Knebel shows no sign of rust in Crew's win

September 19th, 2017

PITTSBURGH -- The Brewers hope that hard-worked closer got just the break he needed to finish the season strong.

By circumstance, Knebel had been exempt from the Brewers' recent reliance on bullpen days, appearing on Monday for the first time in six days -- and only the fifth time in 17 days -- to lock down a 3-0 win over the Pirates at PNC Park that improved Milwaukee's place in the standings, within two games of a Wild Card spot, and 3 1/2 off the division lead.

Knebel has converted 20 consecutive save chances, been unscored upon in 23 of his last 24 games and, with 36 saves and 12 regular-season games to go, is within striking distance of the fourth year in franchise history of 40-plus saves.

"Our games the last three weeks have allowed Corey and [setup man ] to be on a more normalized schedule," manager Craig Counsell said. "Their usage -- we're fine. They're ready to take it on their shoulders.

"We've played some good winning games where we've scored a bunch of runs, and we've played some losses where we got behind early. It's been a good stretch for them. They're in a great spot to finish up really strong."

That was a concern of Counsell's earlier in the summer as Knebel racked up appearances at a furious rate. He pitched 15 times in August and again on Sept. 1, his 65th appearance in the Brewers' 134th game. That was a pace for 79 appearances. Only two pitchers in Brewers history -- lefty Ray King in 2001 (82 games) and righty Ken Sanders in 1971 (83 games) -- have pitched that often.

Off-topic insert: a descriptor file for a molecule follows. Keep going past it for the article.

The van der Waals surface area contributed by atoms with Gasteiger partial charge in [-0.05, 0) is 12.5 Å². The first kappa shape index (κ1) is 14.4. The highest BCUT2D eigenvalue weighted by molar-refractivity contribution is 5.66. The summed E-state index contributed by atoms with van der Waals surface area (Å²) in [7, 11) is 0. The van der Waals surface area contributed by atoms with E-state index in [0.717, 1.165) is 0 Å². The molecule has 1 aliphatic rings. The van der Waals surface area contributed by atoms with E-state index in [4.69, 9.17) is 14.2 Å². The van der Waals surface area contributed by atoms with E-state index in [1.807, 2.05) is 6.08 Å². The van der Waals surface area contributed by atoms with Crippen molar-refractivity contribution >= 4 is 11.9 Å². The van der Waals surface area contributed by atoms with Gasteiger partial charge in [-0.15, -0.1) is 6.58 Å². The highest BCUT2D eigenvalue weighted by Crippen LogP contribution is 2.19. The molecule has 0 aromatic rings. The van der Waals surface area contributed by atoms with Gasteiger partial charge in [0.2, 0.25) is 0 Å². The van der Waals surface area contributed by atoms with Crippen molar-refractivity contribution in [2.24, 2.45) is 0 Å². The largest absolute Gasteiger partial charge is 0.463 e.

Knebel said all along that he felt strong, but Counsell and his coaches knew they were taking a risk, especially since Knebel was limited to 35 appearances in 2016 because of an oblique injury early in the season.

"Lately, they've been scoring a lot of runs and keeping me out of there," Knebel said. "It has its ups and downs. You never want to be the guy who's not getting in there because we're not going good. I've been getting some good rest. I'm feeling good now."

This is Knebel's first season as a Major League closer, a role he filled at the University of Texas. He took over ninth-inning duties in May after the Brewers removed from the role after a period of struggle. Knebel was good enough, quickly enough, that he made the National League All-Star team.

He set records along the way. His 45 consecutive appearances with a strikeout from April 3 to July 15 broke Hall of Famer Bruce Sutter's single-season record.

"I would say, I guess, that I expected it," Knebel said. "I just came in and embraced the role."